"As I have stated strongly before, and just to reiterate, if Turkey does anything that I, in my great and unmatched wisdom, consider to be off limits, I will totally destroy and obliterate the Economy of Turkey (I’ve done before!). They must, with Europe and others, watch over the captured ISIS fighters and families. The U.S. has done far more than anyone could have ever expected, including the capture of 100% of the ISIS Caliphate. It is time now for others in the region, some of great wealth, to protect their own territory. THE USA IS GREAT!"
This single tweet by Donald Trump should provide reams of material for study by psychologists (“my great and unmatched wisdom”) and grammarians (“I’ve done before”), not to mention fact-checkers. As someone who deals in economics, I’ll limit my comments to the promise to “totally destroy and obliterate the Economy of Turkey” bit, by which he presumably means more sanctions.
Trump never destroyed or obliterated the Turkish economy with sanctions, but he made the problems created by President Recep Tayyip Erdoğan's irresponsible policies even worse by more than doubling tariffs on Turkish steel and aluminum in August 2018. The lira was already in trouble before the tariff move but Trump’s tweet made things worse. By the end of 2018, the Turkish currency was down 30% for the year, forcing interest rates to punishing levels and sending the economy sliding into recession.
Trading on the basis of Trump’s tweets is a risky business because of the huge gap between what he threatens and what he does. As of Wednesday, Turkish troops were bombing Kurdish towns and crossing the Syrian border, and Trump’s reaction was nothing more than it was a “bad idea.”
- Why Moody's analysts are starting to sweat about Israel's economy
- Wait for it: The Middle East is about to convulse again
- Are Syrian refugees destined to be the Palestinians of the 21st century?
Still, Turkey is not out of danger yet. Erdogan had engineered a rapid recovery from last year’s recession via massive lending by state-owned banks, but he did so at the cost of making the kinds of structural changes that could have produced sub-stable growth. Trump’s threats and the distinct possibility they will be followed by action (if for no other reason than that Republican lawmakers are demanding it) could quickly send Turkey back into recession.
The Turkey business is part and parcel of a Trump policy of relying on aggressive sanctions more than his predecessors. You can understand why. The short-term record of sanctions wreaking havoc on targeted countries is quite impressive. The economies of Iran, North Korea and Venezuela have all felt the pinch, as have the Chinese tech companies that came into Trump’s crosshairs.
Sanctions fit nicely into Trump’s worldview of America as a business pursuing its economic interests. They are a tempting alternative to sending to troops overseas or turning to the UN and other international organizations to solve problems.
War is almost always unprofitable on a simple cost-benefit analysis; and international organizations are slow, cumbersome and don’t easily give in to U.S. demands.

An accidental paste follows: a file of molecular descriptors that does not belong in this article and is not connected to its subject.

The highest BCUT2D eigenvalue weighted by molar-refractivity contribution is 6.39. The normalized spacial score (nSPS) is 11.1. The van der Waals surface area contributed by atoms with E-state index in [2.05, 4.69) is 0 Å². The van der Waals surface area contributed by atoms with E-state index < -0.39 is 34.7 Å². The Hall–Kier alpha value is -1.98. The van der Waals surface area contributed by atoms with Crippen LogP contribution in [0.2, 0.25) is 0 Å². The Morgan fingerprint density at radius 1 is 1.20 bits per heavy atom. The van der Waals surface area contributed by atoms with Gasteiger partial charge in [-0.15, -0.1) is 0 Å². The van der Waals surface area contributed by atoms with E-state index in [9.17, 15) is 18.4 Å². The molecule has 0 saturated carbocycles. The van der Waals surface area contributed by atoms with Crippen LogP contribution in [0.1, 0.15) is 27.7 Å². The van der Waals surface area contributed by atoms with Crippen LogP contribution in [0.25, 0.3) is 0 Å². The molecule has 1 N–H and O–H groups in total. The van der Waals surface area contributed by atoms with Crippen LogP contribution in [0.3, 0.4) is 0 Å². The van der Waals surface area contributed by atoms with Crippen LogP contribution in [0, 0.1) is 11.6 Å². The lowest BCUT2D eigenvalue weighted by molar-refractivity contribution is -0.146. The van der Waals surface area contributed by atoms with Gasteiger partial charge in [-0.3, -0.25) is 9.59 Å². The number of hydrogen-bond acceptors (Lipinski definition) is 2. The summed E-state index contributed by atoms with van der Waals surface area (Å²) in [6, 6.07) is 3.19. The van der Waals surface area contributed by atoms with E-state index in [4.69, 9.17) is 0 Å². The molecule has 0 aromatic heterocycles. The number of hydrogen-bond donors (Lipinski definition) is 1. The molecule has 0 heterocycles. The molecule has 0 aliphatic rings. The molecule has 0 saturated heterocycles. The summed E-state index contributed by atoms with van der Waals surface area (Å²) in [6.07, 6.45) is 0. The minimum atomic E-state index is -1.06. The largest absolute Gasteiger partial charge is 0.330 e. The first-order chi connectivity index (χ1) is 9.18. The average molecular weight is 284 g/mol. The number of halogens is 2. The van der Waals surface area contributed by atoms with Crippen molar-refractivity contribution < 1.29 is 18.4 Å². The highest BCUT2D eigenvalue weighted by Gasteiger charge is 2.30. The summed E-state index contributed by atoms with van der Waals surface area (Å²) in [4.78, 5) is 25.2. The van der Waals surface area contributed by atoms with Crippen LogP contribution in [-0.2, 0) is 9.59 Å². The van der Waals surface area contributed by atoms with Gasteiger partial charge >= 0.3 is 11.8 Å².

Trump’s famously said that trade wars are“good, and easy to win.” He apparently thinks the same applies to sanctions.
Unfortunately, sanctions are no better or easier to win than trade wars. Here are three reasons why.
One is that targeted countries don’t necessarily look at themselves as business corporations ready to cut their economic losses and do a deal. The regimes in North Korea and Venezuela have yet to buckle to Trump’s sanctions. Iran not only hasn’t buckled but has hit back exactly where Trump is most vulnerable, with small armed attacks that the president refuses to respond to in kind. The result is that his Iran sanctions policy is being undercut.
The second is that Trump insists on imposing sanctions without first winning over America’s allies, much less the rest of the world. That means the U.S. has to jawbone others to join it by imposing secondary sanctions on foreign businesses by plain old threats. For now, the strategy is working to the degree that it is, thanks to the pivotal place of the dollar and U.S. banks in the world financial system. Those who defy the U.S. risk paying a heavy price.
But the more Washington employs unilateral sanctions, the more it will anger other countries that resent being unwilling players in U.S. games.
So far, the efforts by Russia, China and the European Union to free themselves from the U.S. grip have come to little. For instance, the EU’s INSTEX system for circumventing the dollar and U.S. banks in order to trade with Iran has gotten off to a slow start, but the will to do so will grow if Trump clings to his sanctions mania.
Finally, there is the effect on world trade as businesses are forced to add to their list of risks the possibility that Trump will impose yet more sanctions or declare a trade war, or maybe just tweet a threat to do so.
Between exchange rates, wars, revolutions and natural disasters, they have enough to cope with; they don’t need extra trouble from a mercurial world leader. Unfortunately, that is exactly what they are getting and the world economy has already begun to pay the price.